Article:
2006 North American Frost & Sullivan Award for Product Innovation Presented to Innovative Silicon

15th February 2007
ES Admin
The 2006 Frost & Sullivan Product Innovation Award in the field of silicon-on-insulator (SOI) technology was presented to Innovative Silicon Inc. for the invention of the capacitorless memory device that overcomes the limitation in scaling dynamic random access memory (DRAM) for future memory needs.
Most volatile memory applications use DRAM due to its relatively simple structure and low-cost features. However, as the scaling of semiconductor devices advances, DRAM is facing limitations in packing its capacitor even smaller--squeezing the pitch of the device into previously deemed impossible dimensions. However, DRAM design is encountering the physical limits of the materials while adopting strategies to maintain the performance of the shrinking device.

In the light of this problem, Innovative Silicon has introduced the world’s first capacitorless one-transistor volatile memory device to eradicate the problems encountered in scaling the capacitor. The capacitorless device, Z-RAM (which stands for ‘zero capacitor RAM’) offers performance similar to the standard six-transistor static RAM (SRAM) cell used in cache memory but only has a single transistor. Without any capacitor, it is denser than conventional one-transistor, one-capacitor DRAM, which is used extensively in modern computers' main memory. The large reduction in size allows tremendous increment in memory densities and smaller total die area.

Z-RAM works by using floating body effect (FBE). The parasitic phenomenon was first encountered in processor chip design, which is based on a new SOI process introduced in the early 2000s. This effect causes capacitance to form between the transistor and the underlying insulating substrate, and was a problem that needed to be solved in conventional designs. However, researchers at Innovative Silicon have turned this parasitic effect into a useful feature by replacing the capacitor in a conventional DRAM cell with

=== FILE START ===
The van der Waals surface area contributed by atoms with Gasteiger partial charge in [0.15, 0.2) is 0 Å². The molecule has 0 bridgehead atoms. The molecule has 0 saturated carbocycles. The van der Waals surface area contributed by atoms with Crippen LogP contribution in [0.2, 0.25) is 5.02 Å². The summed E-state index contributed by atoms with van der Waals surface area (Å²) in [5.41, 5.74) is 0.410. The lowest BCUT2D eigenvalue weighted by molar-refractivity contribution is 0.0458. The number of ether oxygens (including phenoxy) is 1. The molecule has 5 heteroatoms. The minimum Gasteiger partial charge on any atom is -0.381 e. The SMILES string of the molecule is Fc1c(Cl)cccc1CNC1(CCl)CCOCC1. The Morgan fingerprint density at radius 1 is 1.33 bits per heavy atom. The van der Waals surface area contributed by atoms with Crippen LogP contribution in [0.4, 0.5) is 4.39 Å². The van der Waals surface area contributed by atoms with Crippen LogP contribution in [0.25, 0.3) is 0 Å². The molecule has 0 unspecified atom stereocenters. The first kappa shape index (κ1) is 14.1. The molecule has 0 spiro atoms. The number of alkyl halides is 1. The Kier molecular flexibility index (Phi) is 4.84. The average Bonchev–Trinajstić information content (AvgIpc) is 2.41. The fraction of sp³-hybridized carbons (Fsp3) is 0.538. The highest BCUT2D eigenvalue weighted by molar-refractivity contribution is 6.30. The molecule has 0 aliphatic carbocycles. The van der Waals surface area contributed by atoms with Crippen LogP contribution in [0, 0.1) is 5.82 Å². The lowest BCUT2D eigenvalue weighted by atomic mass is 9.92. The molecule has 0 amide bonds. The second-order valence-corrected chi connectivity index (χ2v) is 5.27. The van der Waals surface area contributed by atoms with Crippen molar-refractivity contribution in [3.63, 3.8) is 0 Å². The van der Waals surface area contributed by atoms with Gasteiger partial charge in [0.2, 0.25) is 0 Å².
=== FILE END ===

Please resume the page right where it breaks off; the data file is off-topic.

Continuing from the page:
the capacitance between the gate and the buried oxide layer (BOX). Thus, consisting of only one component instead of two, Z-RAM offers twice the density of DRAM, and six times that of SRAM. Moreover, Z-RAM is compatible with the conventional SOI-complementary metal-oxide-semiconductor (CMOS) processes and does not need any additional masking steps or the introduction of any new materials.

SRAM is known to operate faster than DRAM and is preferred in high-speed applications such as level 1 cache where the speed of SRAM is required. Due to its small dimension, Z-RAM is normally much faster than DRAM and in a way, faster than SRAM. The larger cell size of the SRAM occupies a larger real estate on the processor chip area. This means that the capacitance induced by the long conduction paths, which carry current into the cells, could delay the driver circuitry. Although Z-RAM's individual cells are not as fast as SRAM, the lack of the long conduction paths allow a similar amount of cache to be run at roughly the same speeds by avoiding this delay. Innovative Silicon executives claimed that response times as low as 3 ns have been achieved.

In addition, Innovative Silicon has shown that this technology is less susceptible to soft errors than SRAM and comparable with embedded-DRAM. The company is expected to demonstrate 65-nanometer silicon samples of its memory later in 2006. At the point of writing, the company has achieved silicon validation of its Z-RAM memory array on 90-nanometer SOI process technologies at Taiwan Semiconductor Manufacturing Company (TSMC) and Freescale Semiconductors. Innovative Silicon also announced that it has validated its memory bitcell in additional 10 fabrication processes that include 130 nm SOI, 90 nm SOI, and FinFET technologies.

Founded in 2002 by Drs. Pierre Fazan and Serguei Okhonin, Innovative Silicon started as a project on the development of a new ultradense semiconductor memory technology exploiting the FBE of SOI devices. The technology won accolades in the semiconductor community and was awarded the “Best Invention of the Year” status by the Swiss Federal Institute of Technology (EPFL). In 2003, Innovative Silicon received the best start-up label from the Swiss Innovation Promotion Agency (CTI). Funded by leading European and US venture capital firms, the company raised its first round of financing of $6 million in 2003.

Innovative Silicon completed its first memory designs in 2004 and launched its Z-RAM technology in January 2005. Recently, AMD has given a big boost to the company by licensing the Z-RAM technology, for reducing the size and power consumption of its processor’s cache memories.

Frost & Sullivan acknowledges the impact of Z-RAM technology on the future DRAM design and SOI applications, and is honored to present Innovative Silicon with the 2006 Frost & Sullivan Product Innovation Award.

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